In Phoenix, one of my customers uses shade cloth on frames over his layout that he removes whenever he is operating his trains.

Another customer of mine uses 83% shade cloth to protect his plants from the heat. He had grommets placed every few feet along the opposite edges of the shade cloth, then threaded wire through them. Next he had 6 inch by 6 inch posts installed at the 4 corners of his layout. The wires on each of the 2 sides of the shade cloth were stretched and put into place on the posts. To create the optimal amount of shade, he pulls the shade cloth open in the winter and draws it over his layout in the summer. This has permitted him to grow multitudes of miniature and dwarf plants that he otherwise would not be able to keep in his climate.

Other garden railroaders in hot dry locations have installed permanent shade cloth over their layouts. If you like the look, the plants will certainly like the micro-climate.


A group of <a href=>evergreen coniferous plants</a> called Chamaecyparis thyoides or Eastern White Cedar, native to Georgia, seems to do well in warm, dry areas if given afternoon shade. One variety, Chamaecyparis thyoides 'Ericoides', seems to adapt quite well in otherwise unsuitably hot areas. Other varieties to try with afternoon shade include Little Jamie', 'Top Point, and andelyensis conica.


Many plants have marginal survival rates in cold areas. What kills plants in the cold is the tearing of the leaves as the frost turns to ice.

PROTECTIVE MULCH Cold-sensitive plants are usually mulched in the winter. Just covering them -- with anything from straw to gunny sacks or old bedsheets -- on the coldest nights keeps the frost off the leaves and gives them a few vital degrees of protection.

ELECTRIC LIGHTS Where I live, about 65 miles northwest of San Francisco, I like to grow citrus plants that will not usually survive in a cold winter. I weave old-fashioned Christmas lights -- the kind that are about the size of your thumb -- throughout the trees in the fall, then turn them on and cover the plants with a sheet or tarp on cold nights. It works just fine.


In some areas on a layout your drainage may not be the best. If amending the soil by adding sand does not help, you will note that some species of plants have a tendency to drown or develop crown-rot in those overly-wet areas. Dialing back the amount of water you give the plants is a first step, but unless you hand-water the entire layout, these too-wet areas will continue to give problems.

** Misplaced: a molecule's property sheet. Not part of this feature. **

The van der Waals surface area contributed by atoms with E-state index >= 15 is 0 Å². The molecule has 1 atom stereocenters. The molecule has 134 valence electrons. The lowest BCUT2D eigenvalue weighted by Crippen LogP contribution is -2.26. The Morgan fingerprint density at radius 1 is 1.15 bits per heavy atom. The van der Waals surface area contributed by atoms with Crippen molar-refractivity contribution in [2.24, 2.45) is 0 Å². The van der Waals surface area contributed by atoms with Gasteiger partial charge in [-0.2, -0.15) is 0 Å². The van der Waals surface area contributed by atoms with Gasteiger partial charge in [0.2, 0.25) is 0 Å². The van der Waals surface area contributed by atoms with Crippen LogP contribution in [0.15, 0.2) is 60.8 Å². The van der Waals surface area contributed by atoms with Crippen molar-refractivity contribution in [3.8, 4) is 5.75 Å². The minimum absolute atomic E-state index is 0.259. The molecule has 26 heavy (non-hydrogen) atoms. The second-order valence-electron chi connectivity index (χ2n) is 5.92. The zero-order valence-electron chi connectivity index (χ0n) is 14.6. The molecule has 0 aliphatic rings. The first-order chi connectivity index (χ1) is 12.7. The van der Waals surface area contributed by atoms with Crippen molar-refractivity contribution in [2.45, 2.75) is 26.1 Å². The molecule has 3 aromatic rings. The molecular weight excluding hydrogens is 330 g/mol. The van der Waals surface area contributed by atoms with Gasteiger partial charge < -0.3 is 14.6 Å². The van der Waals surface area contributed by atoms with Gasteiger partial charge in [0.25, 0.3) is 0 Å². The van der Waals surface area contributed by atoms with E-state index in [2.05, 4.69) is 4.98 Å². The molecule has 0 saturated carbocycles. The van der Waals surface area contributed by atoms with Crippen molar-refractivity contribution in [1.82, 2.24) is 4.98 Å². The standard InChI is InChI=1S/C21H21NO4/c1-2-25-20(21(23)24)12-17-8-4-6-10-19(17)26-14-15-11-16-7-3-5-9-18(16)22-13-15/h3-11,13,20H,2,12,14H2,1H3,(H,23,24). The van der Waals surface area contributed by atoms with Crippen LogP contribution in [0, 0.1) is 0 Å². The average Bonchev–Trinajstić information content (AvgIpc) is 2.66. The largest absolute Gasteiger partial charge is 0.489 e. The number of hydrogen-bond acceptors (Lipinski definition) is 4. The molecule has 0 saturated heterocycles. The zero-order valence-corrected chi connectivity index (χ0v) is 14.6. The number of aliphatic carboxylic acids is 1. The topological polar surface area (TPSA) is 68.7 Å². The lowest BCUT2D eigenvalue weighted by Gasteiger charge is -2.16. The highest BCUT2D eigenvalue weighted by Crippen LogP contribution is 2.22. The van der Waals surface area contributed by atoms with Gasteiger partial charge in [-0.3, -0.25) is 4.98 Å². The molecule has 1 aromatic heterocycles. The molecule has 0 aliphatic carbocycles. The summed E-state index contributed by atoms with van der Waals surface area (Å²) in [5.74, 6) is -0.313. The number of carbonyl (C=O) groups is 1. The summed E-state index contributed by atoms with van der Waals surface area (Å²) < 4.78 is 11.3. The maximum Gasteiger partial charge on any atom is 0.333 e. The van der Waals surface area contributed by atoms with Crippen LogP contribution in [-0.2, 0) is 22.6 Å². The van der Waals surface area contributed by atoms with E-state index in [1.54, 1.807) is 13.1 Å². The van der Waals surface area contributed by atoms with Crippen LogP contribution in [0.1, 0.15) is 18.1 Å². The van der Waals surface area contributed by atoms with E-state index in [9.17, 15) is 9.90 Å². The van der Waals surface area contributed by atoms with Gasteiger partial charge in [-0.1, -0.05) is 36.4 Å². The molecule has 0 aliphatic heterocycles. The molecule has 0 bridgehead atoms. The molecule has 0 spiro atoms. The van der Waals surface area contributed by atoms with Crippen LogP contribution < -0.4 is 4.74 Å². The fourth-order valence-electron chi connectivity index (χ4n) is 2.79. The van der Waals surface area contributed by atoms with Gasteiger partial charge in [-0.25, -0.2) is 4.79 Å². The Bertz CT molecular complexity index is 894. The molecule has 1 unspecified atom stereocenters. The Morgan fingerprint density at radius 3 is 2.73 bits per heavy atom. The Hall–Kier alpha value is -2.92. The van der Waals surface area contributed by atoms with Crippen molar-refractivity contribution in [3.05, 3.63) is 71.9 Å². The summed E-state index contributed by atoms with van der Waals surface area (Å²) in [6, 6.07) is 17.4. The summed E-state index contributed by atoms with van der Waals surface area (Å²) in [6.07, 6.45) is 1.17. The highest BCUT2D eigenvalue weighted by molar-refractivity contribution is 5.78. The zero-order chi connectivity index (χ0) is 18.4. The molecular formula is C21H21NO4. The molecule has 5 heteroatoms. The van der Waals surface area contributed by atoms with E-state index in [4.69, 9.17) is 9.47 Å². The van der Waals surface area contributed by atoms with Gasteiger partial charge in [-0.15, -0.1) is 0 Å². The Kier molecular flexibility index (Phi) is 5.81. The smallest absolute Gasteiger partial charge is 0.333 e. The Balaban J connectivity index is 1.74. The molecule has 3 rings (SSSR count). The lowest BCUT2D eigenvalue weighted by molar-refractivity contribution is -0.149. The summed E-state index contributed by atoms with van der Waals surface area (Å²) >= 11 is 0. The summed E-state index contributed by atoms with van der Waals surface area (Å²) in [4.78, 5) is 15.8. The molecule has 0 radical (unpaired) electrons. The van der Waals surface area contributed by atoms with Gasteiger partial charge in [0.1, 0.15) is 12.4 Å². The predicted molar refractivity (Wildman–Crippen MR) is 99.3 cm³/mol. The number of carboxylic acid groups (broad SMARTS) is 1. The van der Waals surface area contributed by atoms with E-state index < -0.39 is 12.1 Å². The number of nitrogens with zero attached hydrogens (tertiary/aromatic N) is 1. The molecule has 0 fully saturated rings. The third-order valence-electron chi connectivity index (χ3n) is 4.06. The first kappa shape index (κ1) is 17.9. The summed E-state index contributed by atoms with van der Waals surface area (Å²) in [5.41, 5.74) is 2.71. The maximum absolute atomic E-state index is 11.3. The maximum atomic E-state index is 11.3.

To keep plants out of standing water, plant them a little higher than ground level, say about a half to � inch. Then use chicken grit or other small gravel around them out to the drip line, allowing the crown and leaves to stay drier. Each plant is on its own little mini-plateau and incidences of crown-rot will be dramatically decreased.


In areas where it is extremely dry, your first choice is to select drought-tolerant plants. Your next choice is to creade some shade -- espcially afternoon shade (see above). If that is not sufficient, you can use foggers.


Foggers produce a very fine mist -- much finer than a sprayer does. There are available low-pressure foggers that you can run intermittently or constantly during the time needed, by mens with a time clock. The major drawback to foggers is that when the wind comes up, the fog will drift with the wind and your most vulnerable plants may not get enough fogging. Try to counteract this by setting up the foggers so that under the most common or prevailing wind conditions they will blow their mist over the layout.


Should you find plants wilted or in distress due to high temperatures or overly dry soil, water them with a product called Superthrive using 1 cap full per gallon of water for the next 3 days. I have had some of my Bonsai trees return from the grave using this product. It is a good idea to keep a small bottle of it available "just in case."

About the Author:

Don Herzog has owned and operated Miniature Plant Kingdom in Sebastopol for more than 50 years, specializing in miniature and dwarf flowers, shrubs, groundcovers, and trees. During that time, he purchased one of the first LGB brand large-scale trains to arrive in the United States and helped start the LGB Club, the REGRS club, and the first Garden Railroad Convention. In 1972, he built a 30 by 40 foot garden railway layout and in 1992, he built a second garden railyway layout 55 by 85 foot in size. After retiring from the nursery business, he tore out those layouts and commenced work on his final layout of 1/4 acre.